DATE: October 22, 2009
Pandemic Flu Planning for Public Libraries
State and Municipal Planning for Potential H1N1 Outbreak Continues
In an effort to assist public libraries in planning for a pandemic flu situation, the Massachusetts Board of Library Commissioners has compiled the following information.
As with current local emergency preparedness plans, the focus for pandemic flu planning should be on prevention, preparedness, and response. Pandemic flu planning should be incorporated into local emergency preparedness plans, and public libraries can play a critical role in distributing information and helping to keep the public informed. In this process, please consider the unique challenges of a pandemic flu that may need to be addressed in your library. The level of involvement with local or state emergency plans should be determined in advance.
Public libraries should work with their municipality to determine what services the library might be expected to provide in the event of pandemic outbreak in the community. In smaller communities, the emergency plan may be at the county level. The library may serve as a site to distribute information or emergency kits. The library director and board should work with local health officials to determine whether it is appropriate to keep the library open, restrict areas where a higher density of people congregate, or to distribute materials or services at a single pick-up location. The library should also establish minimal acceptable staffing levels and determine at what point library services must be reduced or suspended due to staff illnesses, as well as what role the library can play in local emergency plans with reduced staffing levels.
The American Library Association's Professional Tips Wiki (http://wikis.ala.org/professionaltips/) includes a resource page for Pandemic Planning (http://wikis.ala.org/professionaltips/index.php/pandemic_planning) with the following list of topics that should be considered in developing a library policy:
- Criteria for closing the library
- Employee policies for sick leave, payroll and banking/financial issues, working from home
- Mandated documentation of procedures or cross training so others can take over for sick employees
- Policies for "social distancing"- that is removing a number of chairs so people aren't sitting close to each other, or limiting the number of people who can come in at any one time.
- Criteria for suspending story times and other library programs
- Provision of masks and gloves, along with the training of staff in their removal and disposal.
- Standards for the cleaning of bathrooms, railings and door knobs, telephones, keyboards, counters, and cleaning of workstations/offices of employees who go home sick, emptying of wastebaskets, etc.
- Setting a schedule for seeing to the critical needs of the facility if the library is closed for an extended time (boiler and building checks by custodians, book drop, payroll and banking considerations)
- Communications plan for reaching staff and for communicating with the public
- Means for continuing to provide information services for the public, such as on-line ordering of materials and pick up from a table in the lobby at certain times or expansion of on-line services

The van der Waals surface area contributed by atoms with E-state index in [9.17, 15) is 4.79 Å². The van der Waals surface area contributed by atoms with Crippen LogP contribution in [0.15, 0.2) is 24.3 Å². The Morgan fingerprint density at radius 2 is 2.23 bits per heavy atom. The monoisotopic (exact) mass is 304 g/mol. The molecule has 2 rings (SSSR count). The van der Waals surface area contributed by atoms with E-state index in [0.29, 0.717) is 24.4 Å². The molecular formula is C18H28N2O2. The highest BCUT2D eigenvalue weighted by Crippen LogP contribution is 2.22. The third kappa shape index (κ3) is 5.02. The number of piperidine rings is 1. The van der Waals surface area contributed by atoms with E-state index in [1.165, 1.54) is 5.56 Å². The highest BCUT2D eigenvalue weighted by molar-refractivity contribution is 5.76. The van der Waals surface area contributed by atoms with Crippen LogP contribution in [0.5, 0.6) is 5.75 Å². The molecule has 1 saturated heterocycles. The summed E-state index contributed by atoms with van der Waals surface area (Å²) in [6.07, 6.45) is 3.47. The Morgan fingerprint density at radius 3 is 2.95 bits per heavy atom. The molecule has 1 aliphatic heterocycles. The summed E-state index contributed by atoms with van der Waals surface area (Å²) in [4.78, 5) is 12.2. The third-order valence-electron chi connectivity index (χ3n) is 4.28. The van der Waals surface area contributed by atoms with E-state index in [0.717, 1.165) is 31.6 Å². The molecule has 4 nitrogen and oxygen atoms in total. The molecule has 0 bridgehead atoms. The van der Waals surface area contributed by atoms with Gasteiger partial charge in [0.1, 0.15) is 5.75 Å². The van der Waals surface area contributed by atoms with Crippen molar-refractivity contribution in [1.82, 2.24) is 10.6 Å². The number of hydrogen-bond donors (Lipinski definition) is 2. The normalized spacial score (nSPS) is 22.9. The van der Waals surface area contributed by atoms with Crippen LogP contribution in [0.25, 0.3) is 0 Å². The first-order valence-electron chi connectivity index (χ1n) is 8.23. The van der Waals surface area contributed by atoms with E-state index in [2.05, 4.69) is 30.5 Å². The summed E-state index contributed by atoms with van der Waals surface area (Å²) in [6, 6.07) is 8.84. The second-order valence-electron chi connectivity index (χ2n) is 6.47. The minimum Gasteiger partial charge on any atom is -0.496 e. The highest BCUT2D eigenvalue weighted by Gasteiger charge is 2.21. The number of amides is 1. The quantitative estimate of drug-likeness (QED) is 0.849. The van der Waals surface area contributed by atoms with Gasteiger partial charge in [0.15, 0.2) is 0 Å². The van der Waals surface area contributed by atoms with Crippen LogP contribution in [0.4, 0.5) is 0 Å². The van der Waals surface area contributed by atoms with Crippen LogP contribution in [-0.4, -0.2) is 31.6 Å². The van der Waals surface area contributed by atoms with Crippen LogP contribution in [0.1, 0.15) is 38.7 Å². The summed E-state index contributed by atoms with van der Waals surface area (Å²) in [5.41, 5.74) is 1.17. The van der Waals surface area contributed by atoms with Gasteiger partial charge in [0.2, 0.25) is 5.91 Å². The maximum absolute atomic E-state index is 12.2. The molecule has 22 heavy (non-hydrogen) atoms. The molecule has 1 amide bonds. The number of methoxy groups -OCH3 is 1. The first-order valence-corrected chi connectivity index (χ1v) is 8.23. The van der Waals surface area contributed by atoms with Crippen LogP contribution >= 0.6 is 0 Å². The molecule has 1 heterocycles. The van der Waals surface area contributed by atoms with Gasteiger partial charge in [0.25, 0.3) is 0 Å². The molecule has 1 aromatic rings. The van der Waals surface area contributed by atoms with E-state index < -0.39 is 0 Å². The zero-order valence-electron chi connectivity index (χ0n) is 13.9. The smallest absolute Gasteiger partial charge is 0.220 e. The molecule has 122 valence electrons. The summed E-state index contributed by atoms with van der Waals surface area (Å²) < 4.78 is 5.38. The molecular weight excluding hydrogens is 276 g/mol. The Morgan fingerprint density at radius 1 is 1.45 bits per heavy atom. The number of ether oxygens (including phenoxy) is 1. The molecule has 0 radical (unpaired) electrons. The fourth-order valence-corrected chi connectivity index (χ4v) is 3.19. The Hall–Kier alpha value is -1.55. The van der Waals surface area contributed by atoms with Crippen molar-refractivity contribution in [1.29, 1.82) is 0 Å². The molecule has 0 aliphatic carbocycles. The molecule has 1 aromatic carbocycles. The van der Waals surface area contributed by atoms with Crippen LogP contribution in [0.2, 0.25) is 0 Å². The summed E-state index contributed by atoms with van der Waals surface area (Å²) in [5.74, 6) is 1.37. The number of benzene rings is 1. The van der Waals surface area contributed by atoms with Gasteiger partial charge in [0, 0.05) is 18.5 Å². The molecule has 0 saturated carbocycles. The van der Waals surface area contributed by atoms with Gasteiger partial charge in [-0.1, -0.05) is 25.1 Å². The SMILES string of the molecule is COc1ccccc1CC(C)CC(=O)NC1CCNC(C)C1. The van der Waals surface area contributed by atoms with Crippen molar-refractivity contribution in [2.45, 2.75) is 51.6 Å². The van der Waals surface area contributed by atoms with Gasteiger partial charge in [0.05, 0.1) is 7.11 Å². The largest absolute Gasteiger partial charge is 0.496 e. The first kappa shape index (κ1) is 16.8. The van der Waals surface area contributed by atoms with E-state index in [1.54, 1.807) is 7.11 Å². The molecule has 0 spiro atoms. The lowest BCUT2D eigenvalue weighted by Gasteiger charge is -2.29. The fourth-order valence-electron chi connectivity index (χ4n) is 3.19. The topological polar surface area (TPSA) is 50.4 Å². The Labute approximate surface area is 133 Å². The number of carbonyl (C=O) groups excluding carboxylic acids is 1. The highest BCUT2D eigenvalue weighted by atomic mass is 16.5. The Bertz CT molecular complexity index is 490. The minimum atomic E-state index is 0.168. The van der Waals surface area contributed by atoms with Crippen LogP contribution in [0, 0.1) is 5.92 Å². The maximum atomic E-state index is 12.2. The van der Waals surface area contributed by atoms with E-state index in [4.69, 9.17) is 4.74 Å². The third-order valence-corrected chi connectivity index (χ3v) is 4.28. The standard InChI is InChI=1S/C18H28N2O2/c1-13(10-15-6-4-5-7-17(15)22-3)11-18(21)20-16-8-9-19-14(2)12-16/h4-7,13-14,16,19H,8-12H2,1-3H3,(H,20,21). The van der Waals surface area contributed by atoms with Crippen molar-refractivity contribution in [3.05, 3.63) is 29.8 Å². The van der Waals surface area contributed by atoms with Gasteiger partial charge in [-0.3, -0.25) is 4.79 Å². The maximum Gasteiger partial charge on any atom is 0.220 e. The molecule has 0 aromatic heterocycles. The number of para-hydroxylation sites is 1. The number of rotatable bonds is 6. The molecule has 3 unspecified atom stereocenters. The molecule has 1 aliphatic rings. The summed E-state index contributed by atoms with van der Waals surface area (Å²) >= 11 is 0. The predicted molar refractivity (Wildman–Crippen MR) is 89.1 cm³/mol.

- Accommodation of the needs of poor people in the community who may not have a home subscription to the local newspaper or a working home computer
- Education of the public in advance of an epidemic.
Information about the current H1N1 virus outbreak (swine influenza) can be found at http://mass.gov/flu. The site includes current information, national and international resources, links to news articles, as well as pandemic planning checklists that may be of interest for local government planning as well as resources for families and businesses in the library's service area. There is an H1N1 fact sheet put out by the Massachusetts Department of Public Health at http://www.mass.gov/Eeohhs2/docs/dph/cdc/factsheets/swine_flu.pdf.
The federal government has created a site for current consumer flu information, http://www.flu.gov/, including information on the immunization campaign, a map with links to information in individual states, a "flu watch" section, FAQs (Frequently Asked Questions), and a current news section.
The Board of Library Commissioners (mass.gov/mblc) is the agency of state government with the statutory authority and responsibility to organize, develop, coordinate and improve library services throughout the Commonwealth. The Board advises municipalities and library trustees on the operation and maintenance of public libraries, including construction and renovation. It administers state and federal grant programs for libraries and promotes cooperation among all types of libraries through regional library systems and automated resource sharing. It also works to ensure that all residents of the Commonwealth, regardless of their geographic location, social or economic status, age, level of physical or intellectual ability or cultural background, have access to essential new electronic information technologies and significant electronic databases.